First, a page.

NEMA DG outlines action plan after release of water from Lagdo Dam

NEMA DG Mustapha Ahmed outlines action plan after release of water from Lagdo Dam

Director General of National Emergency Management Agency (NEMA) Mustapha Ahmed has outlined an action plan following the modulated release of water from Lagdo Dam in Cameroon into the Benue River

Mr Ahmed spoke at a stakeholder meeting of the national Emergency Coordination Forum (ECF) on Wednesday, August 30 after the notification received from the Ministry of Foreign Affairs on the situation at the Cameroonian dam.

The forum was attended by heads and representatives from the Disaster Preparedness and Response Federation (DPRF), Nigeria Hydrological Services Agency (NIHSA), UN Office for the Coordination of Humanitarian Affairs (UNOCHA), National Emergency Management Agency (NEMA), National Bureau of Statistics (NBS), National Population Commission, Nigeria Security and Civil Defence Corps (NSCDC), Federal Road Safety Corps (FRSC), Institute of Peace and Conflict Resolution, Red Cross and other relevant organizations.

In his comments, the director general informed the gathering that Cameroonian authorities triggered a release of water from the Lagdo Dam into River Benue on August 14 at the rate of 200 cubic meters per second which is about 18 million cubic metres of water per day.

The DG also noted that even though the release of water is currently being modulated, the Cameroonian authorities may commence full discharge of excess water from the dam in the event of the region experiencing heavy amounts of rainfall.  The modulated release notwithstanding, full discharge of excess water from the dam may result in all front-line states experiencing flooding in subsequent days and weeks.

With some states already experiencing flooding in parts of the country, the release from the Lagdo Dam has the potential to worsen the flood situation and Nigeria needs to take urgent proactive and preventive measures to address and mitigate the impact.

The ECF provided a platform for critical stakeholders to strategize and ensure that the release does not cause much negative impact on the low-lying communities along the states that could be affected.

Low-lying states on downstream of River Benue are Adamawa, Taraba, Benue, Nasarawa, Kogi, Anambra, Enugu, Edo, Delta, Rivers and Bayelsa.

The forum which emphasized the significance of coordination in disaster management adopted an interactive methodology that allowed for active engagement, knowledge sharing, discussions, and practical exercises, fostering a deeper understanding and commitment among the participants to the objectives of the event.

Information available from the flow level of the River Benue at the Nigerian Hydrological Service Agency (NIHSA) gauging station in Makurdi showed that water levels stood at 8.66 cubic meters on August 25th, 2023 compared to 8.3 cubic metres recorded on the same date in the previous year.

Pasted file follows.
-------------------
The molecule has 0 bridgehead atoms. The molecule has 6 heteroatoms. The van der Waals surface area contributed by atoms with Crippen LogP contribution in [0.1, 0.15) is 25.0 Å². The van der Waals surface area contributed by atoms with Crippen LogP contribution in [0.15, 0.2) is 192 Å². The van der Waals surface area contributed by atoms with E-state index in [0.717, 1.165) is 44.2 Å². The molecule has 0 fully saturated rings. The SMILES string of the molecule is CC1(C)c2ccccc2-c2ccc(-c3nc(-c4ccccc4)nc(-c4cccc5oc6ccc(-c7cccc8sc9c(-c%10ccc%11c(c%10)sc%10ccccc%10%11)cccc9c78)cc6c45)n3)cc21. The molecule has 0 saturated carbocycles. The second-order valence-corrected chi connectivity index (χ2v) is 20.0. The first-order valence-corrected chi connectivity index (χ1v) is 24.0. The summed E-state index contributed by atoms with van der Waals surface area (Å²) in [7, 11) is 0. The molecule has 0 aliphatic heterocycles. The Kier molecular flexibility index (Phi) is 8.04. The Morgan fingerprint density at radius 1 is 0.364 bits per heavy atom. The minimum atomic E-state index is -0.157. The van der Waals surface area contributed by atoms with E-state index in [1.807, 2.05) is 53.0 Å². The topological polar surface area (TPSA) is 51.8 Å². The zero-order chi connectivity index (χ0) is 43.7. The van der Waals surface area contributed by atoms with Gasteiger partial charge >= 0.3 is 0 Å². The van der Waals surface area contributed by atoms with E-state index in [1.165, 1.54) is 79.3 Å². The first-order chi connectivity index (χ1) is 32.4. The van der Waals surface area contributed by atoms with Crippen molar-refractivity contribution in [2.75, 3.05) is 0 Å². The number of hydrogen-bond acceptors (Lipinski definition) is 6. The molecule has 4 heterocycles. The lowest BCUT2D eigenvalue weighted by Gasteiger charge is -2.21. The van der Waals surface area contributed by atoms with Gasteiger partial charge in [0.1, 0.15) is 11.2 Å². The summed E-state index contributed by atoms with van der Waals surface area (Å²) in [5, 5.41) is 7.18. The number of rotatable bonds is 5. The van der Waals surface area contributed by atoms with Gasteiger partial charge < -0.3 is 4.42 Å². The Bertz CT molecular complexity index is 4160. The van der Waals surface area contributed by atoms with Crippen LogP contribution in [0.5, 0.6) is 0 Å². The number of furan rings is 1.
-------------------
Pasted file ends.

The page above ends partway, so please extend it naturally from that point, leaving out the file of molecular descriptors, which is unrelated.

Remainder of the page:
NISHA has also noted that the flow level of River Niger system, especially at Niamey, Niger Republic, remains stable at a normal level of 4.30 meters. Similarly, inland dams including Kainji, Jebba, and Shiroro reported consistent flow regimes.

The forum was informed that spillage rate was reduced to 4 million liters per day, equivalent to 50 cubic meters per second on the 24th of August and as of the most recent update, it was reported that spillage had ceased entirely due to the closure of the dam gates.

Nigeria has been dialoguing with Cameroon with regard to the dam and this led to the signing of a Memorandum of Understanding (MOU) on the 3rd of May, 2016. However, the MOU lacked explicit provisions outlining responsibilities and obligations for both parties. Consequently, a gap in effective communication and collaboration persists between the two nations on matters pertaining to water release. That is now being addressed.

Other long-term measures to mitigate against the yearly occurrence have seen initiatives for a buffer dam in Adamawa State which has progressed through studies and design phases. It is anticipated that the procurement process for the dam may commence before the year’s end.

Reminding his audience of the flooding disaster of 2022 which was precipitated by the release of water from the same dam which ravaged many states, claimed 665 lives, displaced 2,437,411 persons and affected 4,476,867 persons, the DG noted that proactive action will include immediate evacuation of Nigerians from various communities to safer destinations, nationwide sensitization especially in flood-prone states and communities, de-escalation of the Early Warning messages to States; sensitization via TV and radio as well as TV and radio jingles and dissemination of press releases, clearing of drainages, readiness to embark on rescue mission, among others.

Ahmed acknowledged the effort of national and sub-national level actors as well the collaborative efforts and support of the United Nations System in Nigeria and International Organizations led by the UN Resident and Humanitarian Coordinator in responding to the needs of affected people across the country.